Real estate construction in Poland is recovering quickly since 2008, according to EY’s Polish Real Estate Guide Edition 2014. It not only outlines the current state of the market but offers a general introduction to the legal and tax aspects of investing in it.
Tighter lending criteria after the GEC meant the trend towards oversupply in the office market, particularly in Warsaw, had slowed down since the 90s. But higher growth across businesses, political stability and sound economic fundamentals means that the level of new supply in 2013 reached the highest recorded value since 2000.
The most popular locations for office space are Krakow, Tricity and the capital of Warsaw, while the latter administrative centre remains the most mature office market and greatest recipient of FDI in Poland. Yet, there has been a marked shift from its central dominance to non-central locations, while the majority of demand for modern office space coming from foreign companies.
The retail market has undergone substantial changes in recent years, with the market for retail outlet centres developing rapidly. Supermarkets and hypermarkets are still popular, while being owned and occupied by an increasingly international base. 2013 saw a trend towards modernisation of existing shopping malls, while high street locations are gaining popularity. That’s particularly with plans for constructing a second Metro line, while the development of residential cultures is forecast with the improvement of transportation systems overall. Standard lease terms are similar to those in the office market, where lower rental rates and incentives meet more demanding tenants.
With more room for improvement are the warehouse and residential markets. Initially centralised in Warsaw, the city’s central role in the warehouse market has diminished as road and infrastructure construction continues and developers seek positioning along emerging motorways outside major cities. Future supply is hard to predict, as developers moved to client-focussed ‘built-to-suit’ projects following the GEC. However, a gradual return of speculative investment is expected for the coming years.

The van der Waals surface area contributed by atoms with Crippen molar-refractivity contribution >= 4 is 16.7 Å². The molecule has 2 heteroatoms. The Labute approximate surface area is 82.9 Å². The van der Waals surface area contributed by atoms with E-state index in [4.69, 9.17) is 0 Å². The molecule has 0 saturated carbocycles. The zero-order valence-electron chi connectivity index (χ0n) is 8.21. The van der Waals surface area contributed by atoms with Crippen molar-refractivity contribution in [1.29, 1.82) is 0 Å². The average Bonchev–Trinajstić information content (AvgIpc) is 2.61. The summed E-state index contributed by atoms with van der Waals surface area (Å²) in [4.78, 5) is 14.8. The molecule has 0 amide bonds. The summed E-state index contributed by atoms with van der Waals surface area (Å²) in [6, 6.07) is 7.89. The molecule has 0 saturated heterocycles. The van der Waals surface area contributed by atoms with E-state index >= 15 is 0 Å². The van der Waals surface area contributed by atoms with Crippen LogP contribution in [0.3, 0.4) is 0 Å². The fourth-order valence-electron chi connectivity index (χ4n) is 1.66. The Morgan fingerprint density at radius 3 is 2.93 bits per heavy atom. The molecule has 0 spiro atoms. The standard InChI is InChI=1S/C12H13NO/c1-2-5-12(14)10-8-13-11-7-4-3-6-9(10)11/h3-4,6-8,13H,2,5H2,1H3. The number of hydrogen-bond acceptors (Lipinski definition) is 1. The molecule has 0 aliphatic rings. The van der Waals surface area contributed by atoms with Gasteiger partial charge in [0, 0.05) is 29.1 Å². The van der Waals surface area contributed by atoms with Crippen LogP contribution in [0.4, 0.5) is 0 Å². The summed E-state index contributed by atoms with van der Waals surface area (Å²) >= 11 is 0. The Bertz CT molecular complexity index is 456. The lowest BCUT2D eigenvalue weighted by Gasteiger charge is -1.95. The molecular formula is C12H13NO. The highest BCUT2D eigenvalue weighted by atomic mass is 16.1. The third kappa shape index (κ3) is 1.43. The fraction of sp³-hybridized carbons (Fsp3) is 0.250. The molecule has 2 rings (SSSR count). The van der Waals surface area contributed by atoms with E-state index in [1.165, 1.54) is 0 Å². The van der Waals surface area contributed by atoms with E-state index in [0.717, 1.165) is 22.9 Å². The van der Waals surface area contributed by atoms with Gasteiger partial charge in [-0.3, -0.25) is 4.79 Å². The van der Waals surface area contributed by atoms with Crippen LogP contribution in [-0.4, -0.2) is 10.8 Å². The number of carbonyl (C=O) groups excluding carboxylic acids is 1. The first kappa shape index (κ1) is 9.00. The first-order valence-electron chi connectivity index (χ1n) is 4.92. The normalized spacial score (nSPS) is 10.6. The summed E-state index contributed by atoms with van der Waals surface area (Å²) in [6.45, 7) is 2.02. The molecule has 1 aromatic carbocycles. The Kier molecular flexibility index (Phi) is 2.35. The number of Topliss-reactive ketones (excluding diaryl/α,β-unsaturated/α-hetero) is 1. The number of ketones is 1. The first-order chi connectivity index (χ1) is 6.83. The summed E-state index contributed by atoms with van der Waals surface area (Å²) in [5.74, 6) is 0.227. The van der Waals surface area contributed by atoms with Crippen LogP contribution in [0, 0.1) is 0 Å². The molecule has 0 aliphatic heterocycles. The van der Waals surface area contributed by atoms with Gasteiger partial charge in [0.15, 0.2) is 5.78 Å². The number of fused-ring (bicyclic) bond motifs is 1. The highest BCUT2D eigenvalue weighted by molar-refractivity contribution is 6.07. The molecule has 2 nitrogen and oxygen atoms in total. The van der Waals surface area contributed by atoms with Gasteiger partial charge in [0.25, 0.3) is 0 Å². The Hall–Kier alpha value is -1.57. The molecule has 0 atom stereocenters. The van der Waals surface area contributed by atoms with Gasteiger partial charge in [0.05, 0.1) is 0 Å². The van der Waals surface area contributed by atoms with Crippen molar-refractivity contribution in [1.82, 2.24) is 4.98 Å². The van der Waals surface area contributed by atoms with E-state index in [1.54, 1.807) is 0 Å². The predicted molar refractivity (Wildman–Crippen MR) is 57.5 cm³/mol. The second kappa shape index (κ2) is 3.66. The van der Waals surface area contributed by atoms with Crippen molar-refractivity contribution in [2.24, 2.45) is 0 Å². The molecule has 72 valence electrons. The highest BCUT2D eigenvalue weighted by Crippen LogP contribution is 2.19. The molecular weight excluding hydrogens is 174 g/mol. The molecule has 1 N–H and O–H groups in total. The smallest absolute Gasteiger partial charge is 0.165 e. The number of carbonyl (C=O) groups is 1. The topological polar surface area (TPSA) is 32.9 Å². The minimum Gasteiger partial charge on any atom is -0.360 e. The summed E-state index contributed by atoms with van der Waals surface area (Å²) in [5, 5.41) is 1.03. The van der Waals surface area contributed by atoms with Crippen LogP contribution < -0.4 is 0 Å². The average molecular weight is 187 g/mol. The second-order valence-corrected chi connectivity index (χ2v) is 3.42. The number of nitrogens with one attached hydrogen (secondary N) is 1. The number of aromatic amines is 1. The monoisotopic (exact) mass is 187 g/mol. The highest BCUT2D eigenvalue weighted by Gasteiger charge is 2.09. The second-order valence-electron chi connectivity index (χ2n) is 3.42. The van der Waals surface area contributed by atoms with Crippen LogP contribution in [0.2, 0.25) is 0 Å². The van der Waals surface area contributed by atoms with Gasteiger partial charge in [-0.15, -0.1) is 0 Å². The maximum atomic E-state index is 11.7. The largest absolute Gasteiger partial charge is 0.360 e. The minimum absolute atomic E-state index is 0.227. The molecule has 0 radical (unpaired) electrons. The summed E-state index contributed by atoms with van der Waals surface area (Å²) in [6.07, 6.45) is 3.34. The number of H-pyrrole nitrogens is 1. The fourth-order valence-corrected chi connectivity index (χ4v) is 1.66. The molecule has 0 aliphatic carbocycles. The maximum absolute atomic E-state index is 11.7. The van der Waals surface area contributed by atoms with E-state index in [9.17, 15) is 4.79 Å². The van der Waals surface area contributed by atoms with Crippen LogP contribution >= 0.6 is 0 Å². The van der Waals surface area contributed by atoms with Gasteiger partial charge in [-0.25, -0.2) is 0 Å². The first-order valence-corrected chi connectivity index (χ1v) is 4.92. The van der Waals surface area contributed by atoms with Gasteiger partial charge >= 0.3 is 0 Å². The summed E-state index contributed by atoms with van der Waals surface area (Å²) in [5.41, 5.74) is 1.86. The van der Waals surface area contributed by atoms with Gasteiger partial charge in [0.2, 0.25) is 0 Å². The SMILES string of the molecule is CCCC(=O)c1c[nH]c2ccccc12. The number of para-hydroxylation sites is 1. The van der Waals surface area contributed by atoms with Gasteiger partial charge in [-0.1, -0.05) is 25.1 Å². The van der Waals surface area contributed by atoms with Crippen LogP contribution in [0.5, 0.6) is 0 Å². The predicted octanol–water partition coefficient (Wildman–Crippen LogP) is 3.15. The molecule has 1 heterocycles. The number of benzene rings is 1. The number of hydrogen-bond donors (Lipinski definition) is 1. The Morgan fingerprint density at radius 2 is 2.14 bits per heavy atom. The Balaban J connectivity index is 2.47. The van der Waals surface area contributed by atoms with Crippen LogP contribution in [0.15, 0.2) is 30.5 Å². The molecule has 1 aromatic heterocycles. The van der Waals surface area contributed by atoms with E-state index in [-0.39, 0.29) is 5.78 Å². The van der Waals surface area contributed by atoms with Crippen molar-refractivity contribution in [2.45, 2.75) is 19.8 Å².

Poland’s residential market is presently the largest in CEE, but still trails behind its western EU members. It has experienced low effective demand and falling house prices resulting from oversupply and recently implemented lending restrictions. Declines are a sign of diminishing affordability but a rebound is expected following a new mortgage-assistance program (‘Mieszkanie dla Młodych’), in force as of January 2014. Compared to the previous year, 2013 saw a drop in investments but residential market growth is bound to follow the overall growth of the country’s economy, as well as mortgage financing development and positive demographic trends.
Over the past several years, economic development and political stability have played a key role in the increase of transactions in the investment market. Of the total volume of transactions in Poland, investment activity has come largely from foreign funds focussing on the retail and office sectors. Green-building standards are playing a key role in many markets, while the warehouse market has seen a significant increase in investment transactions. Early indications suggest that a sustained comeback in real estate from the 2008 and 2009 slowdown is imminent.